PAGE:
Environment

Following Father’s Day, meet a feathered dad who raises hatchlings all by himself

A male pheasant-tailed jacana incubating a cluth of eggs. Photo: Rama Neelamegam  

Last Sunday being Father’s Day, Facebook feeds shone in the soft glow of paternal affection. Through the day, warm anecdotes about great dads were posted with the periodic occurrence of prime numbers. Being in birding groups, in addition, this writer got to see occasional photos of a lone adult bird leading a clutch of chicks, being posted to mark the day.

The posted parent-bird would be a “father” chosen from a species where the male single-handedly raises the young, a trait indelibly scripted into their DNA.

Where any of these species displays sexual diamorphism, the male is identified straightaway. Where it does not, one just knows it is the male-parent.

A male bronze-winged jacana shelters his young from potential danger, protectively wrapping it under his wing, at the Sholinganallur lake. Photo: Prince Frederick

A male bronze-winged jacana shelters his young from potential danger, protectively wrapping it under his wing, at the Sholinganallur lake. Photo: Prince Frederick  

So, say, a post would have a photo of a male greater painted snipe (rostratula benghalensis) with his young. In this polyandrous species, the male looks distinctly less remarkable than the female. From an ornithological viewpoint, this pattern also signifies a reversal of the regular order.

A photo of a male bronze-winged jacana (metopidius indicus) — or the male of any jacana species — with its brood is another option. Among the jacanas species(which are all polyandrous), let us stick with the bronze-winged jacana, as it is a resident bird of the Indian subcontinent. And with wings of burnished gold, an eye-catching creature to boot. In this species, both sexes look alike, but their measurements vary, with the male being on the smaller side.

A male bronze-winged jacana shelters his young from potential danger, protectively wrapping it under his wing, at the Sholinganallur lake. Photo: Prince Frederick

A male bronze-winged jacana shelters his young from potential danger, protectively wrapping it under his wing, at the Sholinganallur lake. Photo: Prince Frederick  

While describing animal behaviours, a degree of anthropomorphism is unavoidable. It should be kept to the bare minimum. Drawing parallels between human and animal parenting is to particularly engage in the fallacy of false equivalence. A pithy father’s day message couched in feathers for effect is probably only as far as one should allow oneself to go.

Across quite a number of species, parent birds — often, the female of the species — are known to tuck their chicks safely under their wing at the slightest hint of danger. Or, even bear them on their shoulders to safety. The humble phasianidae in our midst: the female of the species (gallus gallus domesticus), called the hen in plain terms is a wonderful herding parent.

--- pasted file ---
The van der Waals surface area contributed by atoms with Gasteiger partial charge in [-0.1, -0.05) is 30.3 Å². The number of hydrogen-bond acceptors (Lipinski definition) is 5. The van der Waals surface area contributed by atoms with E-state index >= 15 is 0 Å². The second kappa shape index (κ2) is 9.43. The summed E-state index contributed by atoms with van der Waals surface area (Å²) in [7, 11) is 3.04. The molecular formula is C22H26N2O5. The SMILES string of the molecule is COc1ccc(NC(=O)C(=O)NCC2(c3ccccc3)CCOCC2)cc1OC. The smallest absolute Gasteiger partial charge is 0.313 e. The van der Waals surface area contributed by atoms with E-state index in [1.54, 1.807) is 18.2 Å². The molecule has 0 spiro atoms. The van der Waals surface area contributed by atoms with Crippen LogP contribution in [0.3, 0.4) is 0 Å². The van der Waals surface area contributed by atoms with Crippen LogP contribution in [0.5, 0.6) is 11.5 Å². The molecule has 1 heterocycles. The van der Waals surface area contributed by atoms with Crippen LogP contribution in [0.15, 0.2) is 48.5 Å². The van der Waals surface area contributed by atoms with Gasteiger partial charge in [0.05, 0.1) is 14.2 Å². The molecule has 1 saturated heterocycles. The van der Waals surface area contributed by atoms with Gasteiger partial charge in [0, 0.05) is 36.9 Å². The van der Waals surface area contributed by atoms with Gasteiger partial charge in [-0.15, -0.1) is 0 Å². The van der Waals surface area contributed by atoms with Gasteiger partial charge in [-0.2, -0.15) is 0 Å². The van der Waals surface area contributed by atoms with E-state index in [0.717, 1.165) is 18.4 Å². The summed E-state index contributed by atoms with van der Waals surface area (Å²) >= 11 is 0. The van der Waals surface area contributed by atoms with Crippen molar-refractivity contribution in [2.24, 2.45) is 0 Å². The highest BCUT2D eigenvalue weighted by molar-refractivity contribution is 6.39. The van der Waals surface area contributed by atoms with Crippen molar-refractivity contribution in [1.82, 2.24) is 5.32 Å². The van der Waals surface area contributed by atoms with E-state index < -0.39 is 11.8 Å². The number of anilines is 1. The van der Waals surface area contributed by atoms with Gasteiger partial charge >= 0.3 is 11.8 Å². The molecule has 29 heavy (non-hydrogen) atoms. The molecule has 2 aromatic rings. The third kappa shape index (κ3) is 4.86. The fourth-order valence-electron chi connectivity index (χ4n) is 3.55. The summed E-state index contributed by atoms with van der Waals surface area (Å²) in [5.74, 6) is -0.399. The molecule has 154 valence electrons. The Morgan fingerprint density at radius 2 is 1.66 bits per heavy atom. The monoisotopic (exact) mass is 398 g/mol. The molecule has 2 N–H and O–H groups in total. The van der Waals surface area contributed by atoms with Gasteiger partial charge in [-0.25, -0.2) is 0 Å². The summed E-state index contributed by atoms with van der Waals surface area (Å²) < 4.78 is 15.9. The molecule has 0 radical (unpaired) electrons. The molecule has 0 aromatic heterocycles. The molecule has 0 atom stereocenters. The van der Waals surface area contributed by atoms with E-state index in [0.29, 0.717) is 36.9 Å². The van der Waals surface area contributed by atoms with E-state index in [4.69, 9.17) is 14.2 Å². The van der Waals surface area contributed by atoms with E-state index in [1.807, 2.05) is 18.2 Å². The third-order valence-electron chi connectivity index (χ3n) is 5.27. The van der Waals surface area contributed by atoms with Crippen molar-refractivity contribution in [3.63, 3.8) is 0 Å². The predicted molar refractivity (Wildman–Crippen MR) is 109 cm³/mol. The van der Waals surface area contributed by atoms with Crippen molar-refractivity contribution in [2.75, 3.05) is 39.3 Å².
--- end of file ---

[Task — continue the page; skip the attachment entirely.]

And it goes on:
However, jacana-fathers are viewed as a kenspeckle figure when it comes to this gathering behaviour, probably because of how often it has been reported. How they look and particularly how they look while pulling it off in their habitat may have something to do with the frequent reportage. Lily pads and a bird walking across them as if it were dry ground and with the elegance of a ballerina make for a scenic package. And when you add two or three pairs of tiny legs jutting out of the feathers — can’t you see the point more clearly?

As a family, birds known as jacanidae have long toes — on second thoughts, disproportionately long toes — that are supremely adapted to mobility across floating vegetation, particularly lilies. Across species, jacanas are hailed as lily-trotters.

In 2018, at the Sholinganallur lake, this writer would observe a bronze-winged jacana-father that would stick by its brood of two — which reduced to one as time wore on — with the mother-parent on the periphery, wading into the picture when it sensed a disturbance.

The floating vegetation found at the waterbody in Sholinganallur was largely water-hyacinth, hardly as eye-catching as a lily. There, this writer has noticed a bronze-winged dad grow bigger by two tiny pairs of legs — which whittled down to just one pair, as predation finally caught up with the family. The fact that water hyacinth was the “floating pad” did not diminish the grandeur of this act.

Jacanas are polyandrous, and the mother bronze-winged jacana in this case found two males’ territories — including the above-mentioned baby-sitting male — subsumed in hers.

Noticeably bigger than the males — as is the case with this species — she would be on the fringes, alert to any ripples of unrest. She clearly had the air of a protector, but it was the male that guided, watched over and from time to time reassured the young, with the protective sweep of his wing.

The male bronze-winged jacana that the female chooses as receiver of the eggs may not be the biological father of the brood he incubates and raises. Reportedly, male bronze-winged jacanas could destroy eggs when their paternity hangs on a question mark, but the mating-system is patterned in such a manner that it happens rarely.


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Printable version | Jul 31, 2021 8:05:03 PM | https://www.thehindu.com/sci-tech/energy-and-environment/following-fathers-day-meet-a-feathered-dad-who-raises-hatchlings-all-by-himself/article34902226.ece

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